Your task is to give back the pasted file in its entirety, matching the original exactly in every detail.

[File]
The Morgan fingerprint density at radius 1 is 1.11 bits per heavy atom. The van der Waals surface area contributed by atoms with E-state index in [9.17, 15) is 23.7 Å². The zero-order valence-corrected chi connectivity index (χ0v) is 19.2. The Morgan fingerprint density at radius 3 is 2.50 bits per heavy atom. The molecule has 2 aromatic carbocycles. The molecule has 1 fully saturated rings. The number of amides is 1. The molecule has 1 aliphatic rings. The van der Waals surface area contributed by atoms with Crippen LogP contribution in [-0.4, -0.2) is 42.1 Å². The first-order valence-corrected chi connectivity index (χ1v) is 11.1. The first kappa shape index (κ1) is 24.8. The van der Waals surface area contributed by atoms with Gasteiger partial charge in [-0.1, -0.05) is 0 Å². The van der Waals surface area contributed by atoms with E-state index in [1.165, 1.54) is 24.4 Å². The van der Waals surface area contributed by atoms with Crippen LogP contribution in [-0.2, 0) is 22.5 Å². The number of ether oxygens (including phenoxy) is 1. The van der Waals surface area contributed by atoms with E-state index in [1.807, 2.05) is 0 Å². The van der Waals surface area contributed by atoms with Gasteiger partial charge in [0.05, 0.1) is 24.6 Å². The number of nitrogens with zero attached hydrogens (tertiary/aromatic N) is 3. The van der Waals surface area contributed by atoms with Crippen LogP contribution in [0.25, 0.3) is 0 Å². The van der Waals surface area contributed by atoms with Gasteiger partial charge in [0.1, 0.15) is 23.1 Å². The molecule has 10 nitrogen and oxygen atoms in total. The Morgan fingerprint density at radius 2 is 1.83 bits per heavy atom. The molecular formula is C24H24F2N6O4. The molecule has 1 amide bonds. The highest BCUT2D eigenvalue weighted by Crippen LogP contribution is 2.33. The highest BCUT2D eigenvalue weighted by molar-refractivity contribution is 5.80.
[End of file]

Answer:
The Morgan fingerprint density at radius 1 is 1.11 bits per heavy atom. The van der Waals surface area contributed by atoms with E-state index in [9.17, 15) is 23.7 Å². The zero-order valence-corrected chi connectivity index (χ0v) is 19.2. The Morgan fingerprint density at radius 3 is 2.50 bits per heavy atom. The molecule has 2 aromatic carbocycles. The molecule has 1 fully saturated rings. The number of amides is 1. The molecule has 1 aliphatic rings. The van der Waals surface area contributed by atoms with Crippen LogP contribution in [-0.4, -0.2) is 42.1 Å². The first-order valence-corrected chi connectivity index (χ1v) is 11.1. The first kappa shape index (κ1) is 24.8. The van der Waals surface area contributed by atoms with Gasteiger partial charge in [-0.1, -0.05) is 0 Å². The van der Waals surface area contributed by atoms with E-state index in [1.165, 1.54) is 24.4 Å². The van der Waals surface area contributed by atoms with Crippen LogP contribution in [-0.2, 0) is 22.5 Å². The number of ether oxygens (including phenoxy) is 1. The van der Waals surface area contributed by atoms with E-state index in [1.807, 2.05) is 0 Å². The van der Waals surface area contributed by atoms with Gasteiger partial charge in [0.05, 0.1) is 24.6 Å². The number of nitrogens with zero attached hydrogens (tertiary/aromatic N) is 3. The van der Waals surface area contributed by atoms with Crippen LogP contribution in [0.25, 0.3) is 0 Å². The van der Waals surface area contributed by atoms with Gasteiger partial charge in [0.1, 0.15) is 23.1 Å². The molecule has 10 nitrogen and oxygen atoms in total. The Morgan fingerprint density at radius 2 is 1.83 bits per heavy atom. The molecular formula is C24H24F2N6O4. The molecule has 1 amide bonds. The highest BCUT2D eigenvalue weighted by Crippen LogP contribution is 2.33. The highest BCUT2D eigenvalue weighted by molar-refractivity contribution is 5.80.